We went to mc2gallery to see the new exhibition of Michael Ackerman (b. 1967, Tel Aviv, Israel. Lives and works in Berlin and New York.) and ask him something about his life and work.
Could you tell us something about your personal story? When did you decide to become a photographer? How and why did this happen?
At university, at age 18 I joined a student photography organization and learned the basics from older students. I was immediately obsessed and unable to focus on my studies. In class I didn’t pay attention, I just waited for it to be over so I could go out to take pictures. I regret that now, but I was too young and immature to learn at that age. Photography ignited my curiosity about the world.
How do you describe your work? What type of camera do you use and how much does the media and printing process influence the final result?
I don’t like to describe my work but I guess it could be summed up as personal documentary. It comes from real life but it’s absolutely subjective. I use small, easy cameras. The printing is crucial and I work very hard on it. I still love to be in the dark room even if it’s lonely and so much of the time I don’t obtain the result I want.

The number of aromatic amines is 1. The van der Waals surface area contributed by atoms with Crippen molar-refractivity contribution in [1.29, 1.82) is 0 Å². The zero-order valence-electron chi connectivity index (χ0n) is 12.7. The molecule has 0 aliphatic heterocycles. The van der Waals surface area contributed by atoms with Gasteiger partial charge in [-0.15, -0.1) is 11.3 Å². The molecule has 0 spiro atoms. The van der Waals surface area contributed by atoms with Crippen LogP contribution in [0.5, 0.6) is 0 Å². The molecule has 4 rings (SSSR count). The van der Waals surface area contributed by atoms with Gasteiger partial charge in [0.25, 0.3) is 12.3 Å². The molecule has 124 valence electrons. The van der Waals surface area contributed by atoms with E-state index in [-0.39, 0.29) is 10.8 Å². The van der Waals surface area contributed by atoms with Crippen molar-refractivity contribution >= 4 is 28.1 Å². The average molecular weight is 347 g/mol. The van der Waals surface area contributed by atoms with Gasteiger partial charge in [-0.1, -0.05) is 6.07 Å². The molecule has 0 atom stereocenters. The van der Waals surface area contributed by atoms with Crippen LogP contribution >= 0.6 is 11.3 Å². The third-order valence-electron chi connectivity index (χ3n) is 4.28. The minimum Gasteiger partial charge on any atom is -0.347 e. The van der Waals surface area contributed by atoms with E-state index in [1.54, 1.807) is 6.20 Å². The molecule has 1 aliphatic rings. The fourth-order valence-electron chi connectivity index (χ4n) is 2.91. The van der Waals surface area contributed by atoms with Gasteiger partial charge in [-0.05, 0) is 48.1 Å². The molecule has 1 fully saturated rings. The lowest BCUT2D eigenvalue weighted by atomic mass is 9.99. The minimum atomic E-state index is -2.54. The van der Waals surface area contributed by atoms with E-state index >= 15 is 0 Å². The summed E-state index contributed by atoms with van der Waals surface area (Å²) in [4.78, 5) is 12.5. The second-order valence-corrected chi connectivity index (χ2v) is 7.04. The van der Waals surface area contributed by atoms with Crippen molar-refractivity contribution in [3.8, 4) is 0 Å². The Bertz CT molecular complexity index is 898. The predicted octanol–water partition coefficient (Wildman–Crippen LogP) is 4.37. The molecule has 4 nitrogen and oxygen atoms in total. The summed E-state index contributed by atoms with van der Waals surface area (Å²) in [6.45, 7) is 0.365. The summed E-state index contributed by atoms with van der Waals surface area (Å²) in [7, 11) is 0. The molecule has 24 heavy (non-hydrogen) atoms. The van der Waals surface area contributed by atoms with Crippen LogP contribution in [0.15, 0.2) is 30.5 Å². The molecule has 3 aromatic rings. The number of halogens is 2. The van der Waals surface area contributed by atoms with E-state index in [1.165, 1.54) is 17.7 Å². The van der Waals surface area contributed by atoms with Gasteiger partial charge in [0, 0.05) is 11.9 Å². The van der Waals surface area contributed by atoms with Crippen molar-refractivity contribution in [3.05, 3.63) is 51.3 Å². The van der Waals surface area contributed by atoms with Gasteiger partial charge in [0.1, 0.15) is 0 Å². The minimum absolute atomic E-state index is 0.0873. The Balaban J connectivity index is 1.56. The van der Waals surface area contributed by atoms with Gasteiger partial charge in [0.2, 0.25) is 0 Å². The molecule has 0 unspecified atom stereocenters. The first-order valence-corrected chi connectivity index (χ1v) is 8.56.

Did/do you have any source of inspiration? Which one?
The same as everyone else. Being alive and being aware of death.
How do you get to a book project? Could you tell us something regarding your previous publications (“End Time City” and “Half Life”), how do these projects come about?
“End Time City” was made after several trips to India between 1993 to 1997. I had a box of prints, I don’t know how many. Through many lucky circumstances I was introduced to Christian Caujolle who pushed to have my work shown and still does. And I met Robert Delpire who agreed to publish the book. And the other ones when I thought they were ready. But it started when a good friend moved from New York to Milan and was showing people my work. He got me my first exhibition in Europe and then one thing led to another.
What do you usually do when you are not working?
Cooking, laundry, cleaning, playing with my kid.
It seems that you are a hard traveller. What are your favorite places in the world and why?
I’m not a traveller. But I feel rootless and homeless. I don’t have a favorite place in the world but I have favorite places in different cities I go to. A small bar in Paris, the Jewish cemetery in Warsaw, the streets of Naples. Things like that.
What do you see in your future? Is there any project that you look forward to undertake?
I’m trying to do some things I haven’t done before. Little film portraits of friends. And finishing some old work. But I am very slow and not good at imagining the future.
Monica Lombardi – Images courtesy of Michael Ackerman/Agence VU’ Paris